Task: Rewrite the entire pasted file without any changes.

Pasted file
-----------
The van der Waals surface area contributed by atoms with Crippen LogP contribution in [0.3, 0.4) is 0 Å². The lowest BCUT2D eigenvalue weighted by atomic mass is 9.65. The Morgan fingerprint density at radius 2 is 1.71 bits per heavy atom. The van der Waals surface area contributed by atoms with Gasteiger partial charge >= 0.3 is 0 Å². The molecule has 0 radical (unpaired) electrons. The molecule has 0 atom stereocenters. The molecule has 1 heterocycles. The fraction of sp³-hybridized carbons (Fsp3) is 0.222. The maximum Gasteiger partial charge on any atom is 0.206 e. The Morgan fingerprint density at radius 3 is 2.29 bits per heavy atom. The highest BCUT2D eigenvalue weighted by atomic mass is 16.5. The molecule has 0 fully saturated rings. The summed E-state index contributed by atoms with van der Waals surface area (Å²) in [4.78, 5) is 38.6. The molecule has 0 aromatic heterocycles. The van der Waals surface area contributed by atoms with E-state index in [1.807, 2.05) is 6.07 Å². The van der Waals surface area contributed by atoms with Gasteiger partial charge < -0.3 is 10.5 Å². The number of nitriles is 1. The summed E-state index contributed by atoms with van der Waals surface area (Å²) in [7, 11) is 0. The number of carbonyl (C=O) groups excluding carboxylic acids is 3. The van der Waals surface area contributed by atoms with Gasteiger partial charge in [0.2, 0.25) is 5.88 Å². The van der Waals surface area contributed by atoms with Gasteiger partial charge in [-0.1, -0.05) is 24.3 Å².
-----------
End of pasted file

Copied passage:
The van der Waals surface area contributed by atoms with Crippen LogP contribution in [0.3, 0.4) is 0 Å². The lowest BCUT2D eigenvalue weighted by atomic mass is 9.65. The Morgan fingerprint density at radius 2 is 1.71 bits per heavy atom. The van der Waals surface area contributed by atoms with Gasteiger partial charge >= 0.3 is 0 Å². The molecule has 0 radical (unpaired) electrons. The molecule has 0 atom stereocenters. The molecule has 1 heterocycles. The fraction of sp³-hybridized carbons (Fsp3) is 0.222. The maximum Gasteiger partial charge on any atom is 0.206 e. The Morgan fingerprint density at radius 3 is 2.29 bits per heavy atom. The highest BCUT2D eigenvalue weighted by atomic mass is 16.5. The molecule has 0 fully saturated rings. The summed E-state index contributed by atoms with van der Waals surface area (Å²) in [4.78, 5) is 38.6. The molecule has 0 aromatic heterocycles. The van der Waals surface area contributed by atoms with E-state index in [1.807, 2.05) is 6.07 Å². The van der Waals surface area contributed by atoms with Gasteiger partial charge < -0.3 is 10.5 Å². The number of nitriles is 1. The summed E-state index contributed by atoms with van der Waals surface area (Å²) in [7, 11) is 0. The number of carbonyl (C=O) groups excluding carboxylic acids is 3. The van der Waals surface area contributed by atoms with Gasteiger partial charge in [0.2, 0.25) is 5.88 Å². The van der Waals surface area contributed by atoms with Gasteiger partial charge in [-0.1, -0.05) is 24.3 Å².